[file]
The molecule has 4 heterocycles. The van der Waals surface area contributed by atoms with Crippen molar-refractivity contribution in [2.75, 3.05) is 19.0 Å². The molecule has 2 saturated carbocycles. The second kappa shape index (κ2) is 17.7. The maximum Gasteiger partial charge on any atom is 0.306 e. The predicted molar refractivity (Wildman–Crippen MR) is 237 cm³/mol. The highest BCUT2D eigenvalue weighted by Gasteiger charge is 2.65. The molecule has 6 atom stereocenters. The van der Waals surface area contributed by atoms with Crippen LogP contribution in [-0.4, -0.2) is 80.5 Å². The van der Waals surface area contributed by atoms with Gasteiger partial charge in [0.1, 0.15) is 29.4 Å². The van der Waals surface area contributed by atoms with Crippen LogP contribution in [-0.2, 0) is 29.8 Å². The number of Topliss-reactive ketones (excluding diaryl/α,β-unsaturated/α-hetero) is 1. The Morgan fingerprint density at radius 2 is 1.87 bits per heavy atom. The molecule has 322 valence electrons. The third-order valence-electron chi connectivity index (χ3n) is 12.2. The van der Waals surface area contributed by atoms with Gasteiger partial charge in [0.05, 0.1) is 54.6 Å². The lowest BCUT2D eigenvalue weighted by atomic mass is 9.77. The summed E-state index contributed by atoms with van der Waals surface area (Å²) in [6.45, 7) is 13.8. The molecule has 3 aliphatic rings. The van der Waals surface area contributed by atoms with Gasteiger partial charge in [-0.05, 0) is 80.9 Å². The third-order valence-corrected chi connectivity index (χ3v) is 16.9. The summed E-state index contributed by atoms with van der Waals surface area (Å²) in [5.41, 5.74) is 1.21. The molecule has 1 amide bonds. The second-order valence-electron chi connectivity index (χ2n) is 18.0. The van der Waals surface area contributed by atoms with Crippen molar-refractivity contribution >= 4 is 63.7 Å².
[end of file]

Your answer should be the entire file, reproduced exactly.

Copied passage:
The molecule has 4 heterocycles. The van der Waals surface area contributed by atoms with Crippen molar-refractivity contribution in [2.75, 3.05) is 19.0 Å². The molecule has 2 saturated carbocycles. The second kappa shape index (κ2) is 17.7. The maximum Gasteiger partial charge on any atom is 0.306 e. The predicted molar refractivity (Wildman–Crippen MR) is 237 cm³/mol. The highest BCUT2D eigenvalue weighted by Gasteiger charge is 2.65. The molecule has 6 atom stereocenters. The van der Waals surface area contributed by atoms with Crippen LogP contribution in [-0.4, -0.2) is 80.5 Å². The van der Waals surface area contributed by atoms with Gasteiger partial charge in [0.1, 0.15) is 29.4 Å². The van der Waals surface area contributed by atoms with Crippen LogP contribution in [-0.2, 0) is 29.8 Å². The number of Topliss-reactive ketones (excluding diaryl/α,β-unsaturated/α-hetero) is 1. The Morgan fingerprint density at radius 2 is 1.87 bits per heavy atom. The molecule has 322 valence electrons. The third-order valence-electron chi connectivity index (χ3n) is 12.2. The van der Waals surface area contributed by atoms with Gasteiger partial charge in [0.05, 0.1) is 54.6 Å². The lowest BCUT2D eigenvalue weighted by atomic mass is 9.77. The summed E-state index contributed by atoms with van der Waals surface area (Å²) in [6.45, 7) is 13.8. The molecule has 3 aliphatic rings. The van der Waals surface area contributed by atoms with Gasteiger partial charge in [-0.05, 0) is 80.9 Å². The third-order valence-corrected chi connectivity index (χ3v) is 16.9. The summed E-state index contributed by atoms with van der Waals surface area (Å²) in [5.41, 5.74) is 1.21. The molecule has 1 amide bonds. The second-order valence-electron chi connectivity index (χ2n) is 18.0. The van der Waals surface area contributed by atoms with Crippen molar-refractivity contribution >= 4 is 63.7 Å².